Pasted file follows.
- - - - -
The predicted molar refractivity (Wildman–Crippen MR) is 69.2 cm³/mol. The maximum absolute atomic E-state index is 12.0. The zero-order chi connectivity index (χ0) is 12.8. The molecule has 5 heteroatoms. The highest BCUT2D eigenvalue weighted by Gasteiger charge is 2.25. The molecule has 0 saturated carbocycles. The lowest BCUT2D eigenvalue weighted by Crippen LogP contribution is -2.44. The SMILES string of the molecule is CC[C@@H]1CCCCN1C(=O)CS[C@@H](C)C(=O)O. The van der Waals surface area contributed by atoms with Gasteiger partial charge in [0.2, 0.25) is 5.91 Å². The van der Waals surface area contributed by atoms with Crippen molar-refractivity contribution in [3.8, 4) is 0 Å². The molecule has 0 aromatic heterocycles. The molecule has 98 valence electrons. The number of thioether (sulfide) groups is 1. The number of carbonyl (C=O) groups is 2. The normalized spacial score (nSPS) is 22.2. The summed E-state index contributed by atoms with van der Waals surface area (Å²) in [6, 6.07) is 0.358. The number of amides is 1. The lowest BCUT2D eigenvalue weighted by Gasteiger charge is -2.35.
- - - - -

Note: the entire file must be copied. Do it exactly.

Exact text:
The predicted molar refractivity (Wildman–Crippen MR) is 69.2 cm³/mol. The maximum absolute atomic E-state index is 12.0. The zero-order chi connectivity index (χ0) is 12.8. The molecule has 5 heteroatoms. The highest BCUT2D eigenvalue weighted by Gasteiger charge is 2.25. The molecule has 0 saturated carbocycles. The lowest BCUT2D eigenvalue weighted by Crippen LogP contribution is -2.44. The SMILES string of the molecule is CC[C@@H]1CCCCN1C(=O)CS[C@@H](C)C(=O)O. The van der Waals surface area contributed by atoms with Gasteiger partial charge in [0.2, 0.25) is 5.91 Å². The van der Waals surface area contributed by atoms with Crippen molar-refractivity contribution in [3.8, 4) is 0 Å². The molecule has 0 aromatic heterocycles. The molecule has 98 valence electrons. The number of thioether (sulfide) groups is 1. The number of carbonyl (C=O) groups is 2. The normalized spacial score (nSPS) is 22.2. The summed E-state index contributed by atoms with van der Waals surface area (Å²) in [6, 6.07) is 0.358. The number of amides is 1. The lowest BCUT2D eigenvalue weighted by Gasteiger charge is -2.35.